Terry McAuliffe claimed on Saturday that the Virginia gubernatorial election is “not about Trump” — even though the Democratic gubernatorial candidate has invoked the former Republican President perhaps more than any other political figure.
The comment, which belies the fact that tying Republican nominee Glenn Youngkin to Trump has been a central political strategy for McAuliffe since the start of the campaign, represents a significant shift for the Democrat just days before Tuesday’s election and on the final day of early voting in Virginia.
Earlier Saturday, Youngkin told CNN’s Dana Bash during a brief media gaggle that he was “not going to be engaged” in a Monday tele-rally that Trump is planning to host on the Virginia election.
McAuliffe said he was “a little” surprised Youngkin wasn’t attending the event — but added that the former President, who lost the commonwealth by 10 percentage points in 2020, is clearly “in the race” because he has repeatedly endorsed Youngkin.
“It is just killing Trump that he is not here, obviously,” McAuliffe said. “I think Trump is trying to play whichever happens, Trump is always going to claim credit for himself no matter whatever happens. Trump is very unpopular in this state. Everyone knows that. That is probably why Youngkin doesn’t want him.”
McAuliffe continued: “I’d love to have him come in. But you know… this is not about Trump.”
Youngkin’s campaign responded Saturday to McAuliffe’s switch on his messaging about Trump.
“Terry McAuliffe is backpedaling so hard he could win the Tour de France in reverse,” said Matt Wolking, a Youngkin campaign spokesman. “Republicans, Independents and Democrats are coming together to support Glenn Youngkin because they know he’s the only candidate that is focused on what really matters instead of the divisive politics of the past.”
McAuliffe has long been worried about what Democratic turnout would look like in a post-Trump era and whether the party’s base would come out in the same historic numbers it did during the four years the Republican president was in office. In an effort to boost turnout, McAuliffe began his general election campaign against Youngkin by looking to turn the businessman-turned-politician into Trump, trying to tie the two together at every event, in countless television ads and in nearly every interview.
The reversal raises questions about whether McAuliffe and Virginia Democrats have successfully made that connection — and, possibly more notably, voters care as much as Democrats had hoped.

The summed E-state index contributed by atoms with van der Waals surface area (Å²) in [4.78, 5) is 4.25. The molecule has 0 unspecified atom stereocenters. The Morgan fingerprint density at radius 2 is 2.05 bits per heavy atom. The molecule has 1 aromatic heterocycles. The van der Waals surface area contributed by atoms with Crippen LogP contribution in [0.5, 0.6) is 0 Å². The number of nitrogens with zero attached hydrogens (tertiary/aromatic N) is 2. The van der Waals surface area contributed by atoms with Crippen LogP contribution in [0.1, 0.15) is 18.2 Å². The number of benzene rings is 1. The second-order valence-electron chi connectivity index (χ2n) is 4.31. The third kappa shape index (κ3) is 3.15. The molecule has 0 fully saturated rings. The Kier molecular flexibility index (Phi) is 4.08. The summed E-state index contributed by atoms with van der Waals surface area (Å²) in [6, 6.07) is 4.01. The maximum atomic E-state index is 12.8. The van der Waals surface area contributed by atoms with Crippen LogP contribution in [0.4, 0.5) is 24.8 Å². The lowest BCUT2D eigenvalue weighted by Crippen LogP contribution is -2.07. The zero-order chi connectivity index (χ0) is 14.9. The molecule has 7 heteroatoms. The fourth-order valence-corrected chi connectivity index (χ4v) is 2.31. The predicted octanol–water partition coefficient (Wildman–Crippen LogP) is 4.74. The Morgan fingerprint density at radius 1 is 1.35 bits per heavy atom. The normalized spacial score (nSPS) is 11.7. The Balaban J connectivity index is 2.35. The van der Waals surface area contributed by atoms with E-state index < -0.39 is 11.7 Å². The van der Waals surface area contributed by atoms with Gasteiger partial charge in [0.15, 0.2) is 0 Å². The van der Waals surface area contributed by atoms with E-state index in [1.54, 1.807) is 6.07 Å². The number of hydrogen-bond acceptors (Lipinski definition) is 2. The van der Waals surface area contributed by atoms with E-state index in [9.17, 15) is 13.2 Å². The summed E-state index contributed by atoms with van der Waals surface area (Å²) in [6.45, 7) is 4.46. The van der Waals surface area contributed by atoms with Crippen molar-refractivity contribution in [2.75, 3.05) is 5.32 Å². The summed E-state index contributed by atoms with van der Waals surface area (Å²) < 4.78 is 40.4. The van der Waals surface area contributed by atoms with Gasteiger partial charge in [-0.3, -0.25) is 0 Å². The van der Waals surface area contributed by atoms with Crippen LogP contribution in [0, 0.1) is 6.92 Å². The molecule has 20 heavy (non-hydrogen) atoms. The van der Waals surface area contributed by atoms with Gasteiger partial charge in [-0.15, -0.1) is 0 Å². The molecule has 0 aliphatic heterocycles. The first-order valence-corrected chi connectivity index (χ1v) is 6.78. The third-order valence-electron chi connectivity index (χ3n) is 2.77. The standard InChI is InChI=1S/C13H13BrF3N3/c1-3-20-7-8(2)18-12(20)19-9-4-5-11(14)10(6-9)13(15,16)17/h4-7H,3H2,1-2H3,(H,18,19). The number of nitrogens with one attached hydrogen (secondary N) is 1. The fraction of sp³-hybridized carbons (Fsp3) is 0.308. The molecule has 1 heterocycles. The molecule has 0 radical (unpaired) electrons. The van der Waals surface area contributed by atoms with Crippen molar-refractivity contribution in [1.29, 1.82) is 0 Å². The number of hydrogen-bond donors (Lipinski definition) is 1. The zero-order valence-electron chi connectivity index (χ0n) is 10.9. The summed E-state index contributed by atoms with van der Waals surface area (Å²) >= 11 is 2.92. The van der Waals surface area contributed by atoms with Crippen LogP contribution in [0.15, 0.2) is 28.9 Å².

When pressed on his comment Saturday, McAuliffe said he did not think he had made Trump too much of a focus in this race.
“Trump is not liked here in the commonwealth of Virginia. People remember Charlottesville, when he failed us that day, horrible day, when he said there were fine people on both sides,” McAuliffe said. “People want to be lifted up; Trump is hate and division. He wants to run again in 2024. I think he wants to use this … as a launch pad for that. That is why he has endorsed Youngkin seven or eight times, seven or eight times.”
Youngkin has tried to have it both ways with Trump throughout his gubernatorial run and has especially worked to keep him at arm’s length in the final weeks of the campaign. The Republican candidate has said Trump “represents so much of why I’m running,” a comment that has been used repeatedly in Democratic ads, and he said during a debate that if Trump runs again in 2024 and wins the Republican nomination, he will support him. The Republican has also said he was “honored” to receive Trump’s endorsement and has welcomed comparisons to Trump, another businessman-turned-politician.
Those comments spurred Democrats to try to turn Youngkin into the former president, hoping the association would sink the Republican candidate in a state Trump lost twice.
And McAuliffe was far from alone. Former President Barack Obama made Youngkin’s integrity and his ties to the Trump base of the Republican Party central to his rebuke of the Republican, questioning a disconnect between his public and private personas. And President Joe Biden questioned why Youngkin wouldn’t want to be seen with Trump.
“Terry’s opponent has made all of his private pledges of loyalty to Donald Trump. But what is really interesting to me is he won’t stand next to Donald Trump now that the campaign is on,” Biden said this week. “He is willing to pledge his loyalty to Trump in private, why not in public? What is he trying to hide? Is there a problem with Trump being here? Is he embarrassed?”
Sen. Tim Kaine, who spent the day stumping for McAuliffe in the commonwealth’s tidewater region, said he was not concerned that McAuliffe had focused too much on Trump.
“Virginians have very strong feelings about Trump and Virginians are sophisticated with elections every year. So we know what’s going on, the way that Glenn has tried to kind of have it both ways of — taking advantage of Trump and preaching electoral integrity and bringing Steve Bannon in for a rally, but then saying you didn’t know about it,” Kaine said. “He’s trying to have it both ways, but it’s clear that he is a Trump acolyte, as Terry has said, and Joe Biden has said too, and that just doesn’t go over well.”
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